Doc. 10388

3 January 2005

The United States of America and international law

Motion for a recommendation

presented by Mr Lloyd and others

This motion has not been discussed in the Assembly and commits only the members who have signed it

1.       The United States of America, through its sheer military, economic and trade power, but also through its leading role as a democracy and protector of human rights, has great influence on the world order. The stability of the world order is therefore of tremendous importance to the nations in the world, including all Council of Europe member states.

2.       The Assembly is convinced that a stable world order can only be brought about through the worldwide respect of international law and that this requires the full backing and co-operation of the United States of America.

3.       It takes note of the fact that the United States of America, in contradiction with its leading position, has in quite a few instances, refused to take part in international agreements which contribute essentially to the development of international law and humanitarian protection.

4.       The Assembly therefore calls upon the United States of America to change its policy concerning the applicability of some essential instruments of international law, which promote humanitarian protection and the rule of law.

5.       Therefore, the Assembly urges the government of the United States to:

-       abide by International Court of Justice decisions concerning it;

-       reverse their position with regard to the International Criminal Court (ICC) in particular by refraining from entering into bilateral immunity agreements;

-       stop overpressuring states which have given the ICC their active support;

-       withdraw its reservations concerning the International Covenant on Civil and Political Rights and the United Nations Convention against Torture;

-       observe the Geneva Conventions applying to prisoners at Guantanamo Bay and in Afghanistan and in Iraq;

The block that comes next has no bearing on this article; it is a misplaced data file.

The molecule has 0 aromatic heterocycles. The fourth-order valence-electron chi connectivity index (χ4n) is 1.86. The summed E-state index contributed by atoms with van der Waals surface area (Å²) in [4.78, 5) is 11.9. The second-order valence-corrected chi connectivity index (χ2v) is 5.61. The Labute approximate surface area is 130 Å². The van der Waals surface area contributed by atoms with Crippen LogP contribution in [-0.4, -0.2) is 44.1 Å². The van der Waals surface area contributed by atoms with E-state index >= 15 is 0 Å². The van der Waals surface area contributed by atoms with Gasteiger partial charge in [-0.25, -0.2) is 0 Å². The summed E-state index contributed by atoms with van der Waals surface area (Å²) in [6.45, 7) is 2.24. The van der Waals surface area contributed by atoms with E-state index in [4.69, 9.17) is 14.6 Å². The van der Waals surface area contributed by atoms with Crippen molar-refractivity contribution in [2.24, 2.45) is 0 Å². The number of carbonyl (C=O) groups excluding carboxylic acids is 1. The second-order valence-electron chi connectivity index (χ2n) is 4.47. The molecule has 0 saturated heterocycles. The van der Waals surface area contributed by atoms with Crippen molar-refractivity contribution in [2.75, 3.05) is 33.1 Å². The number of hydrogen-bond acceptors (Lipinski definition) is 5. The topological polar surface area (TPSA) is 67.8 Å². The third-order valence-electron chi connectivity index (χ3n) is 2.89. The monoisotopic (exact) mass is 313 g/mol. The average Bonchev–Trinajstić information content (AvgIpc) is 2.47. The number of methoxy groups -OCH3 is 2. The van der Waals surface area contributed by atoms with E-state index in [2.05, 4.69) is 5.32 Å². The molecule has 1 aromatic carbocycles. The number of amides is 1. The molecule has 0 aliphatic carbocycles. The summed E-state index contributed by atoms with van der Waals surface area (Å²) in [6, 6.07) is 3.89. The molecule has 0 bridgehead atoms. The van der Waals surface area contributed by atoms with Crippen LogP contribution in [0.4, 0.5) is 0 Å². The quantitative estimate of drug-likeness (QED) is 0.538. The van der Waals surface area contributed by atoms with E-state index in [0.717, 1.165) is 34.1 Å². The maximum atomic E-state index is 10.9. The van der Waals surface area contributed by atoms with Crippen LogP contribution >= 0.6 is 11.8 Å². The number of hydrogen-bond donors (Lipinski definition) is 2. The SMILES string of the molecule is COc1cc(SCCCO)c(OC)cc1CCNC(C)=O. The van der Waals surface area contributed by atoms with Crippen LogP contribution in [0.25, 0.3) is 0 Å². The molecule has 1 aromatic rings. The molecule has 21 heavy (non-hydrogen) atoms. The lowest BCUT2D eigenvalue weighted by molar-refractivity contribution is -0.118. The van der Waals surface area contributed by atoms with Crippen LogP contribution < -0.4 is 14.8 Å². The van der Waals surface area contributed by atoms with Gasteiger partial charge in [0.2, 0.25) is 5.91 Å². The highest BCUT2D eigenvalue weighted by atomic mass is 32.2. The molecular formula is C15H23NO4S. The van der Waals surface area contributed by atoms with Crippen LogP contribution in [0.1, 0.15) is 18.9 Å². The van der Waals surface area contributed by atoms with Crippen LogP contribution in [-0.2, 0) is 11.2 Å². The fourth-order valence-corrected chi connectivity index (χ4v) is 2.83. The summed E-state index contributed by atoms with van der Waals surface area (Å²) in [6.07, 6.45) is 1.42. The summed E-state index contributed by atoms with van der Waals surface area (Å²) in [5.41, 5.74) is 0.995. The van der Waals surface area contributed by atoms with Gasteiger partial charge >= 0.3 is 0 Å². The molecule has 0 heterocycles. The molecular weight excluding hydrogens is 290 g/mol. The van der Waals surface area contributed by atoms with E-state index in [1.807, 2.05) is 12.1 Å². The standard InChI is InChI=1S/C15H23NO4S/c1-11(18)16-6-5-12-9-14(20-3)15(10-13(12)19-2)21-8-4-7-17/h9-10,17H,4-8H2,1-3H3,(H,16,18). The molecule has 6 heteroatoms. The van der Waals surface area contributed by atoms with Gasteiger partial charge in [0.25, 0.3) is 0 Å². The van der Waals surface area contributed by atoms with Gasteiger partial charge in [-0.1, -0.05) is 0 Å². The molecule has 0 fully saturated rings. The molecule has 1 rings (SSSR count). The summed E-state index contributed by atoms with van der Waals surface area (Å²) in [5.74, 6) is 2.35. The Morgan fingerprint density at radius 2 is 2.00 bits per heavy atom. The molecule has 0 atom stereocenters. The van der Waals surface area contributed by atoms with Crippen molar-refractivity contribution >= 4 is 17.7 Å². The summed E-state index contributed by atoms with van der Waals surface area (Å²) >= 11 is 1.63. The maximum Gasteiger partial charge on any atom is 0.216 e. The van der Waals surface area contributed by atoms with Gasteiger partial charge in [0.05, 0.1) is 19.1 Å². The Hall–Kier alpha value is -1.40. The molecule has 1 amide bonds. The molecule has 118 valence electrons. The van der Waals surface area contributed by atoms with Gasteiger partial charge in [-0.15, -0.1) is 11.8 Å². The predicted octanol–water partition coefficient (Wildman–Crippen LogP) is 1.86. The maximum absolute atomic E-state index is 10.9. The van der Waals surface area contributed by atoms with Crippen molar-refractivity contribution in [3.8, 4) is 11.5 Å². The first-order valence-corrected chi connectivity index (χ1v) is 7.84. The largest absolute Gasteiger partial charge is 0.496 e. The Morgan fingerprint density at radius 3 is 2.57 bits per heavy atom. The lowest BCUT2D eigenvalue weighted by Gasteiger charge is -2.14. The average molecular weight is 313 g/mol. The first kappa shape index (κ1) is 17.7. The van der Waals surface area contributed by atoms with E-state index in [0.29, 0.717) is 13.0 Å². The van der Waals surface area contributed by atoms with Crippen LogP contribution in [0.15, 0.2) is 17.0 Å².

-       accede to human-rights instruments of the Organisation of American States;

-       accede as speedily as possible to the Council of Europe legal instruments to which it is allowed to be a party.

-       sign and/or ratify the following treaties:

a. the Convention on the prohibition of the use, stockpiling, production and transfer of anti-personnel mines;

b. the United Nations Convention on the Law of the Sea;

c. the United Nations Treaty on the International Criminal Court;

d. the United Nations Convention on the Elimination of All Forms of Discrimination against Women and its protocol;

e. the International Convention on the Rights of the Child and its protocols;

f. the Kyoto Protocol to the United Nations Framework convention on climate change.

Signed 1:

LLOYD, Tony, United Kingdom, SOC

ALEURAS, Athanasios, Greece, SOC

ARABADJIEV, Alexander, Bulgaria, SOC

ATEŞ, Abdülkadir, Turkey, SOC

AZEVEDO, Maria Eduarda, Portugal, EPP/CD

BRUCE, Malcolm, United Kingdom, LDR

CILEVIČS, Boriss, Latvia, SOC

HAJIYEVA, Gultakin, Azerbaijan, EPP/CD

IVANOV, Sergei, Estonia, LDR

KIRILOV, Evgeni, Bulgaria, SOC

McNAMARA, Kevin, United Kingdom, SOC

POURGOURIDES, Christos, Cyprus, EPP/CD


1        SOC: Socialist Group

      EPP/CD: Group of the European People’s Party

      LDR : Liberal, Democratic and Reformers’ Group

      EDG: European Democratic Group

      UEL: Group of the Unified European Left

      NR: not registered in a group